Questions & Answers
Submitted by firstname.lastname@example.org on Fri, 08/29/2008 - 10:43.
What year did the Soviet Empire collapse?
In Poland, it was 1989, with other satellite countries falling later. A Google search is useful for quick questions like this, and a Searchworks search turns up many sources.
Submitted by email@example.com on Thu, 08/28/2008 - 22:49.
How can I find statistics about Hispanics in the United States regarding topics such as immigration, Hispanics' role in the labor force, education, etc?
To start, try Pew Hispanic Center: Chronicling Latinos' diverse experiences in a changing America.
Submitted by firstname.lastname@example.org on Thu, 08/28/2008 - 14:29.
I'm trying to find some U.S. government publications that I suspect Stanford has, but which I can't find. Are they on microfilm? How can I find them?
Many U.S. government publications available at Stanford aren't listed in Searchworks, because they're cataloged within some "set," not as individual publications. In these cases, you need to use other indexes to find the microform sets.
Generally, you can search LexisNexis Congressional and LexisNexis Statistical, both accessible from the databases page.
Here's a guide to help you find some major categories of U.S. government documents:
- Any Agency report, from any government branch, is likely to be indexed in American Statistical Index (ASI) in LexisNexis Statistical if the report contains statistics:
- House and Senate bills/resolutions:
- 1789-1931/1932 (1st through 72nd Congress) MFILM N.S. 35 Media Microtext
- 1933/1934-1987/1988 (73rd through 100th Congress) MFICHE 1267 SSRC MICROFORMS
- 1989-present (101st Congress on) available full text electronically through Congressional Universe, GPO Access, and Thomas
- Committee hearings indexed in LexisNexis Congressional:
- 1833-1956 (23rd -84th) MFICHE 34 SSRC MICROFORMS [Finding aid posted above the fiche]
- Committee prints indexed in LexisNexis Congressional:
- 1911-1969 (61st through 91st) MFICHE 216 SSRC MICROFORMS
- 1970 on (92nd to current) MFICHE 57 SSRC MICROFORMS
- House and Senate numbered documents & reports and the American State Papers (ASP):
- Issued in the Congressional serial set and numbered, indexed in LexisNexis Congressional: 1817-1960 (15th – 61st) MFICHE 1808 SSRC MICROFORMS
- Senate executive documents & reports: documents and reports not printed in the US serial set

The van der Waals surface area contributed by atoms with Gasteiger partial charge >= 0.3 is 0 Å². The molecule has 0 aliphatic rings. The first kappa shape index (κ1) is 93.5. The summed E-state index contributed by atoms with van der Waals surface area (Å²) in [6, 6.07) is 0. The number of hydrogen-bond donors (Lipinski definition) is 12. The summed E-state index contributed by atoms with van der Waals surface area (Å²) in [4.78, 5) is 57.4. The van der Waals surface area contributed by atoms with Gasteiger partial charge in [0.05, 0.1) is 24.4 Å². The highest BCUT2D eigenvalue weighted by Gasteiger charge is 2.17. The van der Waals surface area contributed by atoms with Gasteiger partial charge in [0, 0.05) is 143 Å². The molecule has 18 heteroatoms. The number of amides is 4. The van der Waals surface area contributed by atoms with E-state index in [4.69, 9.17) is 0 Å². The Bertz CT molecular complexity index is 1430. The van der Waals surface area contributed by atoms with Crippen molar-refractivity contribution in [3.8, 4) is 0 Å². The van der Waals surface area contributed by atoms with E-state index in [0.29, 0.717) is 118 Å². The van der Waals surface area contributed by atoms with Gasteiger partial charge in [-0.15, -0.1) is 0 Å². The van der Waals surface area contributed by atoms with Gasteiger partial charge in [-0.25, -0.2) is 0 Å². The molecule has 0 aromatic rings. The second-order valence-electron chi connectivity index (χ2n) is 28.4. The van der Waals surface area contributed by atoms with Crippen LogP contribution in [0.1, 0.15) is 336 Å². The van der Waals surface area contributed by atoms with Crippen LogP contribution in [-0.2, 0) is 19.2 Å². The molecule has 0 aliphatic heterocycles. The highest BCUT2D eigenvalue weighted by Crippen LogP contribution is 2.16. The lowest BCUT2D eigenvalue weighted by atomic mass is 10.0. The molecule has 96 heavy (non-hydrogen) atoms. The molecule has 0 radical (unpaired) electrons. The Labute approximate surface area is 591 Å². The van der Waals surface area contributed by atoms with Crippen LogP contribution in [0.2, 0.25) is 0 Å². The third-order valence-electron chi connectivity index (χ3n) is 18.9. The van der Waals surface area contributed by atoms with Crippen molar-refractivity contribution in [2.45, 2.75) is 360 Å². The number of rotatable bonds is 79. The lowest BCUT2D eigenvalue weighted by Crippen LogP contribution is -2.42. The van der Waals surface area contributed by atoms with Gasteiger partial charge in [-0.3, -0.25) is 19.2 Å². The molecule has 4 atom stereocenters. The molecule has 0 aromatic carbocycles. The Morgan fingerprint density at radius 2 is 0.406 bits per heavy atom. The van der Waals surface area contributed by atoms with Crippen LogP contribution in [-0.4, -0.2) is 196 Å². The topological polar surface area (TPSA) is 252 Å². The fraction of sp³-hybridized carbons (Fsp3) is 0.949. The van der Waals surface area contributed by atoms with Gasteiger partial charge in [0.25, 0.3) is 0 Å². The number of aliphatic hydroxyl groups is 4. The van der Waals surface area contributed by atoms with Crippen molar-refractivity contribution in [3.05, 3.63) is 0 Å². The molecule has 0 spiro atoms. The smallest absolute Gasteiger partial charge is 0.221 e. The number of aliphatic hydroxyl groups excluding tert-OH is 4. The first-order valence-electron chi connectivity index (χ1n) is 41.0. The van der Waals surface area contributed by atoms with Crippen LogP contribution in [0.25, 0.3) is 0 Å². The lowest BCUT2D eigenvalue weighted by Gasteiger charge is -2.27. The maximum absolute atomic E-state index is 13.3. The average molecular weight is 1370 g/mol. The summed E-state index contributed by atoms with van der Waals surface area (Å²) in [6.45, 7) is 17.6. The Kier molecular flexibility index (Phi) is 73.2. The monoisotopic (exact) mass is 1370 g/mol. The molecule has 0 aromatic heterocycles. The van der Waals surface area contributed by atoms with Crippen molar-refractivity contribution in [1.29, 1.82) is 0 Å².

- 1817-1969: indexed in LexisNexis Congressional: MFICHE 1299 SSRC MICROFORMS
- Congressional Budget Office documents:
- 1970 to date MFICHE 57 SSRC MICROFORMS
- Congressional Research Service (CRS) reports:
- Major studies and issue briefs indexed on CD-ROM at Z733 .U63 C6533 (Information Center CD-ROMs)
- Print indexes in SSRC reading room
- Reports themselves, from 1975/1976-1989 MFILM N.S. 1537 Media-Microtext
- 1990 to current MFICHE 1655 SSRC MICROFORMS
- Also available from 1990 on at this database
- General Accounting Office (GAO) documents:
- Non-depository titles are indexed at MFICHE 1655 SSRC MICROFORMS
- Depository titles are indexed in print format in Fed Docs
- GAO documents with statistics: indexed in LexisNexis Statistical
- Executive Branch Documents:
- Executive Agency documents are listed by parts which cover particular agencies; there are indexes for each part. The bibliographic volumes include the description and Superintendent of Documents classification. A title and Superintendent of Documents classification are included. In many cases, the library has a title but may be missing a volume.
- U.S. Executive Branch documents, 1789-1909: MFICHE 1894 SSRC MICROFORMS; Index and Guide: Z716 .A2 U84 1990 SSRC Reading Room
- U.S. Executive Branch documents, 1910-1932: MFICHE 2664 SSRC MICROFORMS; Index and guide: Z1223 .Z7 C59 1996 SSRC Reading Room
Submitted by email@example.com on Thu, 08/28/2008 - 14:05.
How was "race" defined in 2000 United States Census? Was this different from earlier years?
Before 2000, the U.S. Census Bureau required respondents to select only one racial category to describe their racial identities. But starting in 2000, Census respondents could choose multiple racial identifications. This means that many more categories of responses became possible--63, to be exact. The Census Bureau's slide show presentation about race and the 2000 Census is available here.